Sturla Böðvarsson var aðalræðumaður á hátíðarfundi Þýsk- íslenska verslunarráðsin í Hamborg nú fyrir helgi. Í ræðu ráðherra kom meðal annars fram hve mikilvægir þýskir ferðamenn eru íslenskri ferðaþjónustu. Til dæmis eru gistinætur Þjóðverja hér á landi fleiri en á meðal annarra ferðamanna. Einnig kom fram að mikil tækifæri væru fólgin í því að fá þýska ferðamenn hingað til lands utan háannar.

Ræða ráðherra er eftirfarandi:

Distinguished Chairman, dear participants

It gives me particular pleasure as Minister of Tourism to be able to take part in this meeting of the German-Icelandic Trade Council here in Hamburg today, especially since tourism is one of the two main topics on the agenda of the meeting.

I would like to say a few words with regard to general developments in the Icelandic tourist industry, the importance of the German market in those developments and finally the role played by the authorities in this process.

During the past 50 years, Icelandic tourism has experienced dramatic growth. It has in fact been transformed from a small industry that provided summer employment for relatively few individuals and was often regarded as a special interest of eccentrics, into Iceland second largest industry with regard to foreign currency earnings, and, in addition, tourism is now the area of economic activity which is looked upon as one of the mainstays in the development of future employment opportunities in Iceland during this century.

As may be expected, the beginning originated with developments in communications between Iceland and other countries Two trans-Atlantic air companies which maintained communications between Iceland and the rest of the world during the 1950s created the necessary environment for promoting Iceland as a tourist destination on foreign markets. It is too often forgotten, in fact, that communications between Iceland and other countries constitute the very foundation of our tourist industry.

It makes absolutely no difference what we do about marketing and developing services – all this is wasted unless we have reliable links with the outside world.

A community of 300,000 people, far away from the road and rail systems of the major markets, may not seem, at first glance, a promising place for tourist development.

Not only are we a long way from our markets. Our domestic market is also small. The idea, which became a reality, of operating international air routes between Europe and the USA via Iceland, was and remains the prerequisite for building up year-round tourism for foreign markets.

What kind of airline services would operate between Iceland and other countries, if they were only serving the needs of a community of 300,000 people for communications with the rest of the world?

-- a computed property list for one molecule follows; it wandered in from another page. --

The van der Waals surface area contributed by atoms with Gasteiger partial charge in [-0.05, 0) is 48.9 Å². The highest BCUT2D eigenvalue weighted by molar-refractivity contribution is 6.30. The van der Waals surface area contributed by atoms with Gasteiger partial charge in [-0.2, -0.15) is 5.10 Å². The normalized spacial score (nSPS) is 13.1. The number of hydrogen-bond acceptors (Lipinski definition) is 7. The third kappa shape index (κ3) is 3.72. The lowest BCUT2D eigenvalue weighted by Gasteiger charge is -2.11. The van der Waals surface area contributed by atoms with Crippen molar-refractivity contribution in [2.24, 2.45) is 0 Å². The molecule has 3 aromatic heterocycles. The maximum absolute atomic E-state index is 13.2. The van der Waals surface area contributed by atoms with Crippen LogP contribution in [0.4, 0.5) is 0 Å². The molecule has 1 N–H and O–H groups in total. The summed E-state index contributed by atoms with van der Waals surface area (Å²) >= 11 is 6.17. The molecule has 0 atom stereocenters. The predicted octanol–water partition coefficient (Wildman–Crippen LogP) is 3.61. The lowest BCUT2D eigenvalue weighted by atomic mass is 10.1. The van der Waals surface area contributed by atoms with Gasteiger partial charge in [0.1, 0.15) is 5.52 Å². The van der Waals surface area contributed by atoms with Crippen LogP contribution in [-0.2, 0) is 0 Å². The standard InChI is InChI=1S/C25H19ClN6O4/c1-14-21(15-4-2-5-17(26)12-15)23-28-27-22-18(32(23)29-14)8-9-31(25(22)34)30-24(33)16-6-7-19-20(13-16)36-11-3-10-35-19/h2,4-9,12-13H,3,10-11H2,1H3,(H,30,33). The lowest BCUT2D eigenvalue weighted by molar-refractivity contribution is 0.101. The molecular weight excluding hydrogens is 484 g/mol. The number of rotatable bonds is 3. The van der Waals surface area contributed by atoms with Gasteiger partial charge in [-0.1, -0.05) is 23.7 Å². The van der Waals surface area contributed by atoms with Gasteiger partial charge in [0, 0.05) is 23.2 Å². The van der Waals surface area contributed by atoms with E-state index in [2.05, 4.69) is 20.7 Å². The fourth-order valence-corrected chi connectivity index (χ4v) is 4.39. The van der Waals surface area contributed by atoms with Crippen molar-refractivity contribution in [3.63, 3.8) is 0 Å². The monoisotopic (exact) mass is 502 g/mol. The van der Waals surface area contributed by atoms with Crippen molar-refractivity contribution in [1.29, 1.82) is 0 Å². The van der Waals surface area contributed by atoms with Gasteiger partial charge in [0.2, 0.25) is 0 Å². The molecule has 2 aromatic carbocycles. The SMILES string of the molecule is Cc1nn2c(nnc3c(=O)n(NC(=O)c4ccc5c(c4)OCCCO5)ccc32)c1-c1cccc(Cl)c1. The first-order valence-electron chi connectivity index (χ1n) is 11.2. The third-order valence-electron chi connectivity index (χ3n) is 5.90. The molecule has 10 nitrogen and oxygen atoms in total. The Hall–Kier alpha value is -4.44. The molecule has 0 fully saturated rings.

What community in the world with such a small population has direct flights to 23 destinations in Europe and America? Daily flights all year make it possible for us to compete for passengers who want to be able to choose any length of journey, any time.

The future of Icelandic tourism, and particularly the prospects for more even distribution of tourists throughout the year, is contingent to a great degree on Icelandair’s success in developing its network.

It is not only tourism, of course, that has reaped the benefit. The Icelandair network has also been a crucial factor for Icelandic business and exports in general.

Further development of the Icelandair network, and their marketing efforts, along with other bodies, are not only important to tourism. This is in fact the basis of our ability to continue to play a greater part in international trade, and our competitiveness.

The origin of our entire communications system abroad may be traced to a small country in this vicinity. This was during a period when all flight operations were subject to strict rules and conditions.

Iceland was able to negotiate an agreement with the government of Luxembourg and this is how the adventure began; flights between Europe and the United States with Iceland as a stopover.

Next month it will be exactly 50 years since the first Icelandic plane landed in Luxembourg and thus this unique foundation for Icelandic tourism was established. It was this event that made it possible to promote Icelandic tourism in Germany on a whole year basis, by means of scheduled flights from the neighbouring country of Luxembourg.

Much has changed since those days and the system of routes on which our whole year tourism is based has now been completely transformed, although the basic concept is still there; that is, to use Iceland as a link between Europe and the United States.

I would now like to move on from the topic of our communications system; it is, however well worth dwelling on this matter, especially since the 50th anniversary is marked by a new chapter in its development, the forging of a link with the U.S. Pacific Coast by means of a scheduled flight service to San Francisco.

Parallel to this system was the gradual development in the following decades of direct flight services in summer from destinations in Germany. Furthermore, the shipping company Smyril Line began sailing to Iceland from Denmark 30 years ago with marketing operations mostly being directed towards Germany, since it was mostly Germans that took advantage of this service. Now we have direct flights between Germany and Iceland all year round and the Smyril Line’s vessel, Norræna, also sails to Iceland on a whole year basis.